Tau pathology is a common feature of several neurodegenerative disorders, together known as tauopathies19, 20. Neurofibrillary tangles composed of phosphorylated tau are the neuropathological signature of CTE found at autopsy in the brains of boxers, American football players, and blast-exposed veterans7,8,9,10, 21, 22. Tau tangles are also a hallmark of AD19, 20, and the tau isoform and phosphorylation profiles of tangles purified from CTE brains and AD brains are indistinguishable23. Tau in tauopathies is often hyperphosphorylated on Ser or Thr residues preceding a Pro residue resulting in disruption in its microtubule function and alterations in its protein stability, eventually leading to tau aggregation and tangle formation19, 20. In addition, other posttranslational modifications such as truncation, sumoylation and acetylation have been shown to affect tau function and contribute to the development of tau pathology19, 20. Various aspects of tau pathology, including tau hyperphosphorylation, oligomerization, aggregation, and tangle-like formation have been observed in animal models of tauopathies, without the development of mature tau tangles. Furthermore, tau pathology spreads through the brain24, 25. Moreover, although immunization with full-length tau protein has been shown to induce histopathologic features of Alzheimer disease and tauopathies26, active or passive immunization targeting certain tau fragments or pathological tau epitopes has shown some benefit against tauopathy without adverse effects, with some in early clinical trials27, 28. Thus, tau may offer a promising therapeutic target for tauopathies.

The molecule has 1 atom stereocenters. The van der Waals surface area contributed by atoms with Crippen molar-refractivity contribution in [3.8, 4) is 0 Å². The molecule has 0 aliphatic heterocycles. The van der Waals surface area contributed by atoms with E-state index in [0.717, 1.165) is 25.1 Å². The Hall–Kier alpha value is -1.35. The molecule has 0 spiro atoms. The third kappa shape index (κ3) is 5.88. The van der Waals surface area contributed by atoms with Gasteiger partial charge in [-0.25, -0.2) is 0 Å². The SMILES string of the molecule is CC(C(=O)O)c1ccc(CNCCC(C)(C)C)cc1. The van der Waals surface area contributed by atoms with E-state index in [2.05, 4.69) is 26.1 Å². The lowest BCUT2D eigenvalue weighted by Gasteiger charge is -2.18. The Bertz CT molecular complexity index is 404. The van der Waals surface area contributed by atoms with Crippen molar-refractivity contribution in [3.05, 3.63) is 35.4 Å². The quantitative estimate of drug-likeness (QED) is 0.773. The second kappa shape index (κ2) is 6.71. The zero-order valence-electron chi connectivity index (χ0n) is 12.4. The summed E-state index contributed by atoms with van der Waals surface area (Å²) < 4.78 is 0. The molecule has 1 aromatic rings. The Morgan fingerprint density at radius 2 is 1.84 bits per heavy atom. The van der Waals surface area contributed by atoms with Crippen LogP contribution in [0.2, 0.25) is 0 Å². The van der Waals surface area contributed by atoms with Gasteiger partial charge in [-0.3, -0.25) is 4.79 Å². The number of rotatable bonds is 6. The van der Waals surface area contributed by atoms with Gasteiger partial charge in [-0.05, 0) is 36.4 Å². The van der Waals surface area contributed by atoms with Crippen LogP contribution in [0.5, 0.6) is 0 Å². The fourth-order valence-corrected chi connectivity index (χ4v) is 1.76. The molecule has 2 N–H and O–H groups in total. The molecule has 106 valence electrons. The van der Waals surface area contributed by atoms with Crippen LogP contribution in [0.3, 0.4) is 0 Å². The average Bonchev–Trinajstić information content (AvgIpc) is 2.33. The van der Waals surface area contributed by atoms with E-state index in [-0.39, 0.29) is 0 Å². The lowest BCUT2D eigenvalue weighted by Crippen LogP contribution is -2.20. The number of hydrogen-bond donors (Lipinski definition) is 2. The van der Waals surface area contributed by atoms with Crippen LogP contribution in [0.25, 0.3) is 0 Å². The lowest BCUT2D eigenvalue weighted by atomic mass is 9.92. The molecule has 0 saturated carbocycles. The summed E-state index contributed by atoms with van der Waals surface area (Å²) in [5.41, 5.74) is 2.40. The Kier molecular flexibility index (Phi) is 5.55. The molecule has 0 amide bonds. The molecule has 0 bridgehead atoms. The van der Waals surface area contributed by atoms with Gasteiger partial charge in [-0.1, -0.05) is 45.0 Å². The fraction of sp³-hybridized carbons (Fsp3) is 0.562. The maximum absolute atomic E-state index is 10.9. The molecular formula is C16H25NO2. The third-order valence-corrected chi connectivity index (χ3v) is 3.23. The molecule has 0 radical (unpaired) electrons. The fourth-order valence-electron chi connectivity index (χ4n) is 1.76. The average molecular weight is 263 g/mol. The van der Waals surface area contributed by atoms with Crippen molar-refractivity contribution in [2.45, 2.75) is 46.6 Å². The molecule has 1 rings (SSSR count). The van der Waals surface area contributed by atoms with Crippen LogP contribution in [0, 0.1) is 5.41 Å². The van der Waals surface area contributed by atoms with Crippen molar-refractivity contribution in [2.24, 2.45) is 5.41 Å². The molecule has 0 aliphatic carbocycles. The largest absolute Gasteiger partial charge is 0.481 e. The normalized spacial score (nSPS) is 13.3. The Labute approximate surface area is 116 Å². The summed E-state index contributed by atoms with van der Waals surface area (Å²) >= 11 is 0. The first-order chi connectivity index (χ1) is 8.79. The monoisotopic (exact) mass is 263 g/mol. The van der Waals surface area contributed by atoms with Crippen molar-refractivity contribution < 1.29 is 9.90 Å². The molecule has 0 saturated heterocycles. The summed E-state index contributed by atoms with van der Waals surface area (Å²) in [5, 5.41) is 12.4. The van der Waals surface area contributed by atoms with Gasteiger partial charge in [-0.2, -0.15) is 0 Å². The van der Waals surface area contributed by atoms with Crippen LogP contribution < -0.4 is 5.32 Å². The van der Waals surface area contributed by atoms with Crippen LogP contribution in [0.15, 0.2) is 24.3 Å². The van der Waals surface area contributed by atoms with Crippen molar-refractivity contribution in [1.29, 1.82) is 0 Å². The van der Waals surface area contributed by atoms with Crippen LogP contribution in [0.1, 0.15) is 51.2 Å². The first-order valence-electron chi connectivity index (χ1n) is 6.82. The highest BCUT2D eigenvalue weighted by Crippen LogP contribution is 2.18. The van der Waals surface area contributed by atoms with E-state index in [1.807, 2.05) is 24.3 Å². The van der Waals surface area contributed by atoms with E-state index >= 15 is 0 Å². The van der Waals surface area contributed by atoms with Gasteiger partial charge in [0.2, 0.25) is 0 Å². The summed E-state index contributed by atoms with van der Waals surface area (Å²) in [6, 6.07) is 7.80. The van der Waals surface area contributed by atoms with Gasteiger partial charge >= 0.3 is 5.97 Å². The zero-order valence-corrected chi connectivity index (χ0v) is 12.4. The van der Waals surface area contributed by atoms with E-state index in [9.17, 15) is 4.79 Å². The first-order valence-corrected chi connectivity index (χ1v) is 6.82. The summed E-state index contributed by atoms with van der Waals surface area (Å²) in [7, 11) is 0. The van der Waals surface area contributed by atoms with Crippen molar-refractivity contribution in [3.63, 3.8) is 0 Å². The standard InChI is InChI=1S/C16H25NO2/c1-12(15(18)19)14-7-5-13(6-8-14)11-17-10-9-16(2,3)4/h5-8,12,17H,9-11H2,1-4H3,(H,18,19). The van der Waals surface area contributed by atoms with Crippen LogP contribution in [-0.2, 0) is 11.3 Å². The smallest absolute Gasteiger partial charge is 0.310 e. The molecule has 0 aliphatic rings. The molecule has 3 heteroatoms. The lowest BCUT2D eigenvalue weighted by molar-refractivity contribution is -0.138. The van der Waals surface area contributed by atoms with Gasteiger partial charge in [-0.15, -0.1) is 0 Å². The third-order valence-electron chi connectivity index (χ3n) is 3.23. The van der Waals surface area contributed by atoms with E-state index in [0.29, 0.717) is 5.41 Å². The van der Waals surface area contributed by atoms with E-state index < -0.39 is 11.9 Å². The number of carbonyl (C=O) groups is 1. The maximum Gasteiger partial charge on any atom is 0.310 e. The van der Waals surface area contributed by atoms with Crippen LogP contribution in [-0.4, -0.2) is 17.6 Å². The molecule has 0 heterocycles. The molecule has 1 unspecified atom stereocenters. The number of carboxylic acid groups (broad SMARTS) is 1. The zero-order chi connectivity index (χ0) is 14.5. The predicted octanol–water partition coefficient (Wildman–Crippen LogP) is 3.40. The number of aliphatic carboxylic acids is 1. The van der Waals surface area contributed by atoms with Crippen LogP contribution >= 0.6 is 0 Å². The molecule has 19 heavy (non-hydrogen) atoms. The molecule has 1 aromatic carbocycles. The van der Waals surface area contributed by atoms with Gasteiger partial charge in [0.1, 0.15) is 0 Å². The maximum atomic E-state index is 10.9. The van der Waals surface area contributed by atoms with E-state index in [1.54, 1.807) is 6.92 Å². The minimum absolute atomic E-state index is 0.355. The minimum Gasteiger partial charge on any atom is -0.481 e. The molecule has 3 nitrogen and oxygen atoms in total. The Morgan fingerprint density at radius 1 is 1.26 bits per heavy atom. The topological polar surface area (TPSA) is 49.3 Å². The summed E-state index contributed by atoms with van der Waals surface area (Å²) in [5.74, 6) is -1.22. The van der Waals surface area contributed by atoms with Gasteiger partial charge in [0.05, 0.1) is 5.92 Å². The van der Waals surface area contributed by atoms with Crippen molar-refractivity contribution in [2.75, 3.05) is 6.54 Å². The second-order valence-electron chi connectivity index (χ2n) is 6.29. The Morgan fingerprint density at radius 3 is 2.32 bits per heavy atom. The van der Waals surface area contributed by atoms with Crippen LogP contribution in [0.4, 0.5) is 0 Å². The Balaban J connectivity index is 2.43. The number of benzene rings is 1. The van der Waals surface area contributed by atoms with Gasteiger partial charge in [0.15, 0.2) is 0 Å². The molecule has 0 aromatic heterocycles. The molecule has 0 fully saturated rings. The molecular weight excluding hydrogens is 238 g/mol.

While tau tangle pathology has long been described in CTE and AD, such pathology following a single TBI is less well-described. Earlier case reports have described AD-like tangle pathology after a single, severe TBI followed by onset of dementia29, 30 and a more recent study has found tau tangles in ~30% of 39 human survivors 1 year or more from a single moderate to severe TBI31. However, there is not obvious tau pathology in 45 patients who died acutely (up to 1 month) following a single TBI32. The presence of tau pathology after TBI in preclinical models has been inconclusive. For example, tau phosphorylation and oligomers are detected acutely after open head, severe TBI in some rat models33, 34. Furthermore, tau phosphorylation and tangle-like pathologies have been observed many months after closed head repetitive TBI in some reports34,35,36, but not in others37, 38. Thus, the role of tau pathology in linking TBI to neurodegeneration is unclear.